back 1 (băk)
a. The part of the trunk of the human body along and to the sides of the spine between the neck and the pelvis; the dorsum.
b. The analogous dorsal region in other animals.
2. The backbone or spine.
3. The part or area farthest from the front.
4. The part opposite to or behind that adapted for view or use: the back of the hand; wrote on the back of the photograph.
5. The reverse side, as of a coin.
6. A part that supports or strengthens from the rear: the back of a couch.
a. The part of a book where the pages are stitched or glued together into the binding.
b. The binding itself.
a. A player who takes a position behind the front line of other players in certain games, such as football and soccer.
b. In swimming, backstroke.
v. backed, back·ing, backs
1. To cause to move backward or in a reverse direction: Back the car up and then make the turn.
2. To furnish or strengthen with a back or backing.
a. To provide with financial or material support: Unions backed the pro-labor candidate.
b. To lend moral support to, as by corroborating a claim. Often used with up: I'm not comfortable filing a complaint if you won't back me up.
c. To be in favor of; endorse or advocate: backed the reform proposal. See Synonyms at support.
4. To provide with musical accompaniment. Often used with up.
5. To bet or wager on.
6. To adduce evidence in support of; substantiate: backed the argument with facts.
7. To form the back or background of: Snowcapped mountains back the village.
1. To move backward: backed out of the garage.
2. To shift to a counterclockwise direction. Used of the wind.
1. Located or placed in the rear: Deliveries should be made at the back entrance.
2. Distant from a center of activity; remote.
3. Of a past date; not current: a back issue of a periodical.
4. Being owed or due from an earlier time; in arrears: back pay.
5. Being in a backward direction: a back step.
6. Linguistics Pronounced with the back of the tongue, as oo in cool. Used of vowels.
1. At, to, or toward the rear or back.
2. In, to, or toward a former location: went back for the class reunion.
3. In, to, or toward a former condition: When the spell broke, the prince turned back into a frog.
4. In, to, or toward a past time: This story goes back to the 1920s.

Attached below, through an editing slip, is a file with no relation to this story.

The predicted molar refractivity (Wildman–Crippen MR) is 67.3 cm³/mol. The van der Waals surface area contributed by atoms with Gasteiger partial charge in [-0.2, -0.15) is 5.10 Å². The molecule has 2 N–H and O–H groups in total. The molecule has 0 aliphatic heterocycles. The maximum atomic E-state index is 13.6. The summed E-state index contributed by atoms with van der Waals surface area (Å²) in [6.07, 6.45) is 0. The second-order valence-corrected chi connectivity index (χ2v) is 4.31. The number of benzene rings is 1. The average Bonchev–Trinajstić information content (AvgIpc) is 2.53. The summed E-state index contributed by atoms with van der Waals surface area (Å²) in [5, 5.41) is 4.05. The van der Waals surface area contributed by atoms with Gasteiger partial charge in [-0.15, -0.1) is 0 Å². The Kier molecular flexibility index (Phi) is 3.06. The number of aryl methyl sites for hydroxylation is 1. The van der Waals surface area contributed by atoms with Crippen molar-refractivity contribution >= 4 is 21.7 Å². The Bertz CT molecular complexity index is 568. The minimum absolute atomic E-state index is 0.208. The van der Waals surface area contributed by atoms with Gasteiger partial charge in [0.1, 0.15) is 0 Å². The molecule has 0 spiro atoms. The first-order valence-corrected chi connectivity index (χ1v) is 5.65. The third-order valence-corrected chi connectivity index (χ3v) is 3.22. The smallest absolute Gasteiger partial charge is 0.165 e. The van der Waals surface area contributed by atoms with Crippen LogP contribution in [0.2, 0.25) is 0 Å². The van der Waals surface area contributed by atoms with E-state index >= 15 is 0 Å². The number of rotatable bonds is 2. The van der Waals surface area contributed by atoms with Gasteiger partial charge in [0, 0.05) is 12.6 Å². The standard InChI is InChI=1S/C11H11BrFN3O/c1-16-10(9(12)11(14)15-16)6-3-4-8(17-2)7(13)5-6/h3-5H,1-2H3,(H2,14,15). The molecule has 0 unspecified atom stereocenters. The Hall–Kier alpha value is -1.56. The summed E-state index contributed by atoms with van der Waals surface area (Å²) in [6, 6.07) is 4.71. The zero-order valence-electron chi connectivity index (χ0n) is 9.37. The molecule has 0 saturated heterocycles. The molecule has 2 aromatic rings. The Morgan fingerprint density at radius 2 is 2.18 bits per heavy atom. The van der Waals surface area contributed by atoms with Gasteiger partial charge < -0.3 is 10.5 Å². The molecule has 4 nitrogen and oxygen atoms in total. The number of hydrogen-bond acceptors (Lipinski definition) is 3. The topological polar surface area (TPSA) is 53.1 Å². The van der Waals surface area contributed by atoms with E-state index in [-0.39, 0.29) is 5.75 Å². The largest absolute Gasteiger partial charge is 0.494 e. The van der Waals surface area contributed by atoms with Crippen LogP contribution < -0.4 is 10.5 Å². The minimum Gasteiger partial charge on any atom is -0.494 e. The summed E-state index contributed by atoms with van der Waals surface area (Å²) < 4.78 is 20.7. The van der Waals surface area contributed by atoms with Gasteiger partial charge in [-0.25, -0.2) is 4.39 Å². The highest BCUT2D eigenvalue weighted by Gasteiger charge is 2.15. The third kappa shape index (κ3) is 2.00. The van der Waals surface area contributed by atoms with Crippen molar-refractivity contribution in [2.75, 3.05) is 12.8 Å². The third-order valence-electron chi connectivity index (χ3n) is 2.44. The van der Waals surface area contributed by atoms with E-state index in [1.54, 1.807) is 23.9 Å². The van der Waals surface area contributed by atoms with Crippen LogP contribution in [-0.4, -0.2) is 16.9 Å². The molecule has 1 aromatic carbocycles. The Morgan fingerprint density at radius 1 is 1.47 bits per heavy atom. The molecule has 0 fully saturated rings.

5. In reserve or concealment: We kept back some money for emergencies.
6. In check or under restraint: Barriers held the crowd back.
7. In reply or return: emailed back that he would be late.
To withdraw from a position; retreat.
To withdraw from a position, opinion, or commitment.
To retreat or draw away.
1. To withdraw from something before completion.
2. To fail to keep a commitment or promise.
1. To cause to accumulate or undergo accumulation: The accident backed the traffic up for blocks. Traffic backed up in the tunnel.
2. Computers To make a backup of (a program or file).
back and fill
1. Nautical To maneuver a vessel in a narrow channel by adjusting the sails so as to let the wind in and out of them in alteration.
2. To vacillate in one's actions or decisions.
back to back
Consecutively and without interruption: presented three speeches back to back.
behind (one's) back
In one's absence or without one's knowledge.
have got (someone's) back
To be prepared or ready to support or vouch for someone, as in a crisis.
have (one's) back up
To be angry or irritated.
off (someone's) back
No longer nagging or urging someone to do something.
on (someone's) back
Persistently nagging or urging someone to do something.
[Middle English bak, from Old English bæc.]
The American Heritage® Dictionary of the English Language, Fifth Edition copyright ©2020 by Houghton Mifflin Harcourt Publishing Company. All rights reserved.
Indo-European & Semitic Roots Appendices
Thousands of entries in the dictionary include etymologies that trace their origins back to reconstructed proto-languages. You can obtain more information about these forms in our online appendices:
The Indo-European appendix covers nearly half of the Indo-European roots that have left their mark on English words. A more complete treatment of Indo-European roots and the English words derived from them is available in our Dictionary of Indo-European Roots.